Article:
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Results: 1 - 15 of 95
View Bruce Stanton Profile
CPC (ON)
View Bruce Stanton Profile
2019-06-21 14:21 [p.29473]
I have the honour to inform the House that a message has been received from the Senate informing this House that the Senate has passed the following bills: C-48, An Act respecting the regulation of vessels that transport crude oil or persistent oil to or from ports or marine installations located along British Columbia's north coast; C-69, An Act to enact the Impact Assessment Act and the Canadian Energy Regulator Act, to amend the Navigation Protection Act and to make consequential amendments to other Acts; C-75, An Act to amend the Criminal Code, the Youth Criminal Justice Act and other Acts and to make consequential amendments to other Acts; C-83, An Act to amend the Corrections and Conditional Release Act and another Act; C-91, An Act respecting Indigenous languages; C-92, An Act respecting First Nations, Inuit and Métis children, youth and families; C-97, An Act to implement certain provisions of the budget tabled in Parliament on March 19, 2019 and other measures; C-101, An Act to amend the Customs Tariff and the Canadian International Trade Tribunal Act; C-102, An Act for granting to Her Majesty certain sums of money for the federal public administration for the fiscal year ending March 31, 2020.
View Bruce Stanton Profile
CPC (ON)
View Bruce Stanton Profile
2019-06-21 14:54 [p.29473]
I have the honour to inform the House that when this House did attend Her Excellency this day in the Senate chamber, Her Excellency the Governor General was pleased to give, in Her Majesty's name, the royal assent to the following bills:
C-71, An Act to amend certain Acts and Regulations in relation to firearms—Chapter 9.
C-81, An Act to ensure a barrier-free Canada—Chapter 10.
S-203, An Act to amend the Criminal Code and other Acts (ending the captivity of whales and dolphins)—Chapter 11.
C-82, An Act to implement a multilateral convention to implement tax treaty related measures to prevent base erosion and profit shifting—Chapter 12.
C-59, An Act respecting national security matters—Chapter 13.
C-68, An Act to amend the Fisheries Act and other Acts in consequence—Chapter 14.
C-77, An Act to amend the National Defence Act and to make related and consequential amendments to other Acts—Chapter 15.
C-78, An Act to amend the Divorce Act, the Family Orders and Agreements Enforcement Assistance Act and the Garnishment, Attachment and Pension Diversion Act and to make consequential amendments to another Act—Chapter 16.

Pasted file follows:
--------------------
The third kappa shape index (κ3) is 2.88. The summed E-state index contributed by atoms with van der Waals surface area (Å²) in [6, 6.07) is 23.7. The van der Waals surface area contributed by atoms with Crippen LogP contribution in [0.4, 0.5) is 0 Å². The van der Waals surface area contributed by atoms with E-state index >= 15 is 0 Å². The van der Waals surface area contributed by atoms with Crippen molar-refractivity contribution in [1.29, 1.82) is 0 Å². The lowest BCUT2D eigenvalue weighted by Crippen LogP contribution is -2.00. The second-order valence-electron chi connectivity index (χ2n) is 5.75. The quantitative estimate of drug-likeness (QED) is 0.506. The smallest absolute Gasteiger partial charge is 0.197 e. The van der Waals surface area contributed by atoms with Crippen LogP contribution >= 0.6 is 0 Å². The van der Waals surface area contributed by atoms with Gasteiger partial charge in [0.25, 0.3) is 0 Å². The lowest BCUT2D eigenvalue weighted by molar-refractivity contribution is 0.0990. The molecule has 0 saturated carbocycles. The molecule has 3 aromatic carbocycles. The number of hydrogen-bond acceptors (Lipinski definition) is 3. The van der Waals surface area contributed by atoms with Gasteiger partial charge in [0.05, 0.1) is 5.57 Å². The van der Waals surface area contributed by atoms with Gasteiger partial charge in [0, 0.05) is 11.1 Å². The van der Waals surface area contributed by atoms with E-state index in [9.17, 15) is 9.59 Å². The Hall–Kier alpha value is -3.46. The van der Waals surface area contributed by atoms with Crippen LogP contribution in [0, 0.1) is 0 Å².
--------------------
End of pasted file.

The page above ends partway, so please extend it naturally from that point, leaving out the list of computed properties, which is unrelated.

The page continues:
C-84, An Act to amend the Criminal Code (bestiality and animal fighting)—Chapter 17.
C-58, An Act to amend the Access to Information Act and the Privacy Act and to make consequential amendments to other Acts—Chapter 18.
C-88, An Act to amend the Mackenzie Valley Resource Management Act and the Canada Petroleum Resources Act and to make consequential amendments to other Acts—Chapter 19.
C-93, An Act to provide no-cost, expedited record suspensions for simple possession of cannabis—Chapter 20.
C-102, An Act for granting to Her Majesty certain sums of money for the federal public administration for the fiscal year ending March 31, 2020—Chapter 21.
C-101, An Act to amend the Customs Tariff and the Canadian International Trade Tribunal Act—Chapter 22.
C-91, An Act respecting Indigenous languages—Chapter 23.
C-92, An Act respecting First Nations, Inuit and Métis children, youth and families—Chapter 24.
C-75, An Act to amend the Criminal Code, the Youth Criminal Justice Act and other Acts and to make consequential amendments to other Acts—Chapter 25.
C-48, An Act respecting the regulation of vessels that transport crude oil or persistent oil to or from ports or marine installations located along British Columbia's north coast—Chapter 26.
C-83, An Act to amend the Corrections and Conditional Release Act and another Act—Chapter 27.
C-69, An Act to enact the Impact Assessment Act and the Canadian Energy Regulator Act, to amend the Navigation Protection Act and to make consequential amendments to other Acts—Chapter 28.
C-97, An Act to implement certain provisions of the budget tabled in Parliament on March 19, 2019 and other measures—Chapter 29.
It being 2:55 p.m., the House stands adjourned until Monday, September 16, 2019, at 11 a.m., pursuant to Standing Orders 28(2) and 24(1).
(The House adjourned at 2:55 p.m.)
The 42nd Parliament was dissolved by Royal Proclamation on September 11, 2019.
Aboriginal languagesAboriginal peoplesAccess for disabled peopleAccess to informationAdjournmentAgriculture, environment and natural res ...British ColumbiaBudget 2019 (March 19, 2019)C-101, An Act to amend the Customs Tarif ...C-102, An Act for granting to Her Majest ...C-48, An Act respecting the regulation o ... ...Show all topics
View Bardish Chagger Profile
Lib. (ON)
View Bardish Chagger Profile
2019-06-19 21:56 [p.29445]
Mr. Speaker, there have been discussions among the parties, and I think if you seek it, you will find unanimous consent for the following motion.
I move:
That, notwithstanding any Standing or Special Order or usual practice of the House:
(a) the motion respecting the Senate Amendments to Bill C-91, An Act respecting Indigenous Languages, be deemed adopted;
(b) the motion respecting the Senate Amendments to Bill C-92, An Act respecting First Nations, Inuit and Métis children, youth and families, be deemed adopted;
(c) Bill C-98, An Act to amend the Royal Canadian Mounted Police Act and the Canada Border Services Agency Act and to make consequential amendments to other Acts, be deemed to have been concurred in at the report stage, and deemed read a third time and passed;
(d) Bill C-101, An Act to amend the Customs Tariff and the Canadian International Trade Tribunal Act, be deemed to have been concurred in at the report stage, and deemed read a third time and passed on division; and
(e) when the House adjourns on Thursday, June 20, 2019, it shall stand adjourned until Monday, September 16, 2019, provided that, for the purposes of any Standing Order, it shall be deemed to have been adjourned pursuant to Standing Order 28 and be deemed to have sat on Friday, June 21, 2019.
View Francesco Sorbara Profile
Lib. (ON)
View Francesco Sorbara Profile
2019-06-17 15:03 [p.29187]
Mr. Speaker, the steel sector directly employs over 20,000 Canadians across the country and is vital to manufacturing companies in my riding of Vaughan—Woodbridge. In the face of the U.S. tariffs on steel and aluminum, Canadians stood together and firm to defend these important industries and our workers.